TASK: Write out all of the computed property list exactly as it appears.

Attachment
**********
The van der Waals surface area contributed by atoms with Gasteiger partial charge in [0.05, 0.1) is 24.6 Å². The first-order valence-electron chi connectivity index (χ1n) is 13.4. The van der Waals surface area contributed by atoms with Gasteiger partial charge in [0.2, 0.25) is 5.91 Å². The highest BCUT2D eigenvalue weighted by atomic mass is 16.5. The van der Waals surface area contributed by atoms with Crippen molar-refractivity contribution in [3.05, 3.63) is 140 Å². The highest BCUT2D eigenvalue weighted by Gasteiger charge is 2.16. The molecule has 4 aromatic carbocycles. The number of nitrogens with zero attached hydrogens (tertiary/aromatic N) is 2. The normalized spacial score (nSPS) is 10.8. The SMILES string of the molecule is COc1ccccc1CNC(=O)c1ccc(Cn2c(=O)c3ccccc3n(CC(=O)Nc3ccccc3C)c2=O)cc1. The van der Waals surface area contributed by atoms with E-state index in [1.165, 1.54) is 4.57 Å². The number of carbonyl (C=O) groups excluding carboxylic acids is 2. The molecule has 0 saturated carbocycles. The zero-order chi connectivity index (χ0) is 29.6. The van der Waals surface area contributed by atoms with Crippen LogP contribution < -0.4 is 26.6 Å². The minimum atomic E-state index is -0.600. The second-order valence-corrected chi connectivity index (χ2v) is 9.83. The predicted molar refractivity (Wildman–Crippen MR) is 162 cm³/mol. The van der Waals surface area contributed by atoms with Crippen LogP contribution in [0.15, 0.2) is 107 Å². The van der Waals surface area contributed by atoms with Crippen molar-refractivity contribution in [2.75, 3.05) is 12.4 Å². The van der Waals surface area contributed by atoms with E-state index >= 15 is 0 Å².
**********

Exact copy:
The van der Waals surface area contributed by atoms with Gasteiger partial charge in [0.05, 0.1) is 24.6 Å². The first-order valence-electron chi connectivity index (χ1n) is 13.4. The van der Waals surface area contributed by atoms with Gasteiger partial charge in [0.2, 0.25) is 5.91 Å². The highest BCUT2D eigenvalue weighted by atomic mass is 16.5. The van der Waals surface area contributed by atoms with Crippen molar-refractivity contribution in [3.05, 3.63) is 140 Å². The highest BCUT2D eigenvalue weighted by Gasteiger charge is 2.16. The molecule has 4 aromatic carbocycles. The number of nitrogens with zero attached hydrogens (tertiary/aromatic N) is 2. The normalized spacial score (nSPS) is 10.8. The SMILES string of the molecule is COc1ccccc1CNC(=O)c1ccc(Cn2c(=O)c3ccccc3n(CC(=O)Nc3ccccc3C)c2=O)cc1. The van der Waals surface area contributed by atoms with E-state index in [1.165, 1.54) is 4.57 Å². The number of carbonyl (C=O) groups excluding carboxylic acids is 2. The molecule has 0 saturated carbocycles. The zero-order chi connectivity index (χ0) is 29.6. The van der Waals surface area contributed by atoms with Crippen LogP contribution < -0.4 is 26.6 Å². The minimum atomic E-state index is -0.600. The second-order valence-corrected chi connectivity index (χ2v) is 9.83. The predicted molar refractivity (Wildman–Crippen MR) is 162 cm³/mol. The van der Waals surface area contributed by atoms with Crippen LogP contribution in [0.15, 0.2) is 107 Å². The van der Waals surface area contributed by atoms with Crippen molar-refractivity contribution in [2.75, 3.05) is 12.4 Å². The van der Waals surface area contributed by atoms with E-state index >= 15 is 0 Å².